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Taste Scene

Michael Devlin

Condimentally speaking

My fridge is full of condiments. Salsa, mustard (two types), barbecue sauce (three kinds), pesto, sriracha, chipotle, harissa, scorpion chili sauce – and that’s just what I can think of without going to look.

I find they help immensely when I’m deciding how to jazz up a sarnie come lunch time, and now that I’m working from home more and more, they are a culinary godsend.

More often than not, I’m combining one sauce or paste with mayo for a flavoured lubrication. Just like cheese in all its majesty, every good sandwich needs lubrication. “Let’s get lubed up,” I regularly say to an empty house circa 1pm.

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But increasingly in recent weeks I find I am hoarding little tubs of ingredients-cum-condiments. If, for example, I’ve made a batch of coleslaw on a Sunday afternoon, a little tub containing the remnants will happily live among its condiment brethren until its creator calls on it to do its duty.

Then there’s my pan-fried, herby stuffing. This isn’t stuffing in the traditional sense that it has ‘stuffed’ anything in particular but rather, the pan-crisped breadcrumbs bear the traditional stuffing flavours of sage and onion and seasoning.

I’ve taken to using left-over wheaten bread or the tail end of a sourdough loaf, blitzing them (and often making a crazy mess) with my handheld blender before adding them to onions I have softening in butter, adding herbs and turning up the heat to crisp-ify everything.

I’ve lost count of the number of Christmas sandwiches I’ve had over the past few weeks, such is the magnificence of that stuffing.

However and although, when it comes to a condiment-cum-ingredient that I can’t resist since I first discovered its magnificence, it’s burnt onions.

A different animal to its near relation, caramelised onions, burnt onions are a cinch to make (they take a fraction of the time too) and they are also, on the whole, less overpowering.

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Don’t get me wrong, I’ve enjoyed many a carmelised onion in the past but sometimes they can dominate proceedings rather than contribute. Enter the burnt variety.

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Since I first starting making these bad boys a few weeks ago, there has been a near constant supply in my retro-style fridge. Think of a savoury dish and burnt onions are that dish’s friends – and best friends at that. To date I’ve had them in sandwiches (obviously), atop burgers, squirrelled inside a burrito, along a poshdog, astride soup and even with fish. In a word, they are absolutely super-duper must-have-at-all-times, condiment-ingredients for anyone’s collection.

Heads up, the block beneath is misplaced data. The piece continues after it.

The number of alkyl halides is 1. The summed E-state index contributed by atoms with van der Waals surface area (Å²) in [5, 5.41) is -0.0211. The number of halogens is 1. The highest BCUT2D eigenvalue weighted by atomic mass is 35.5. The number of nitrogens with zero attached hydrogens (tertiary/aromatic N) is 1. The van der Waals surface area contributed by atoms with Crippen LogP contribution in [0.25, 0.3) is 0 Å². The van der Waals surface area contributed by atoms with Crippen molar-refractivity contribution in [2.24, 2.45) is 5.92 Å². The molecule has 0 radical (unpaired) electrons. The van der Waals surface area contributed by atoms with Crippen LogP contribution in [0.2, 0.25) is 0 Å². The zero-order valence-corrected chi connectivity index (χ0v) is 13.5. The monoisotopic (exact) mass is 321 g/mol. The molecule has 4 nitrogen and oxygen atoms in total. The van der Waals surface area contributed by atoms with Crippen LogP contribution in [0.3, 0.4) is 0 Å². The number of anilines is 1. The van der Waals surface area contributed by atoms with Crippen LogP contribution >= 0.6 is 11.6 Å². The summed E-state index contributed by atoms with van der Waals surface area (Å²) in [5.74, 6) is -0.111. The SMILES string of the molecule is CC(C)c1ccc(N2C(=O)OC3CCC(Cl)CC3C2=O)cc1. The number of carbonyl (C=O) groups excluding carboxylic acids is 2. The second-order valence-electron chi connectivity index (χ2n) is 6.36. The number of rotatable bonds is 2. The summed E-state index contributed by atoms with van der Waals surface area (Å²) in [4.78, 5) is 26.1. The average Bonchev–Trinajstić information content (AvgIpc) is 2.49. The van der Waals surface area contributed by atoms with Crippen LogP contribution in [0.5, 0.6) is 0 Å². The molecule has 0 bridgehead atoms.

And best of all, I discovered them by accident.

In one of my rare piques of healthiness, I was having spiced vegetable couscous and one of the components therein was burnt onions. “Sure, the couscous will do rightly without the onions – you need food now!” my greedy H of a stomach asserted.

“Patience,” I replied. “These onions will be ready in a jiffington.”

Soft and sweet within and burnt and bitter without, I soon discovered it is the inner clash of flavours that makes these onions work. I am open to correction here, but for me they lend that umami schmecken that parmesan and soy sauce has in spades. The more you eat, the more ways you want to eat them.

“Rub them al round ye!” the greedy H of a stomach insisted as soon as I’d tasted that first pinch.

“Patience, devil!”

Anyway, what I’m slowly getting around to saying is that burnt onions is your new favourite tub of loveliness that your own fridge can’t afford to whir without. Maybe that doesn’t make much sense but look-see, just make them.

INGREDIENTS
• 2/3 onions (depending on how big your frying pan is and how much it can hold) sliced
• splash of olive oil (a ‘splash’ ‘cause this isn’t science class)
• big pinch of salt

THE PLAN
 Add the oil to the pan and dump in the onions with that pinch of salt. Fry hard, as hot as the heat will go for about a minute, stirring as you go. As soon as the onions start to colour, turn the heat down low and let them sweat away for ten or 15 minutes until they’re soft.

Then, turn the heat up high again and fry hard and hot once more stirring all the while, until you have the desired char along the onions but not utter cinders. Don’t blacken the whole lot or there’ll be no sweetness left. Maybe just half-char them as in the picture included.

And that’s the lot.

Don’t worry if you or your stomach advises rubbing them al round ye. This is normal. But try and resist. They’re much better in a sarnie or a wrap or maybe even bunched on a steak.

But by way of experimenting with your new ingredient, take a pinch of the burnt onions and place on a small slice of cheese. What about that for magnificence!

FOOTNOTE: I’m willing to bet good money that these little slivers of heaven will adorn with mighty aplomb a goats cheese pizza or any pizza for that matter. But me and the greedy H will come back to you on that one. Jeez! Come to think of it, I could even put these onions into mayo! A burnt onion mayo?

Genius.

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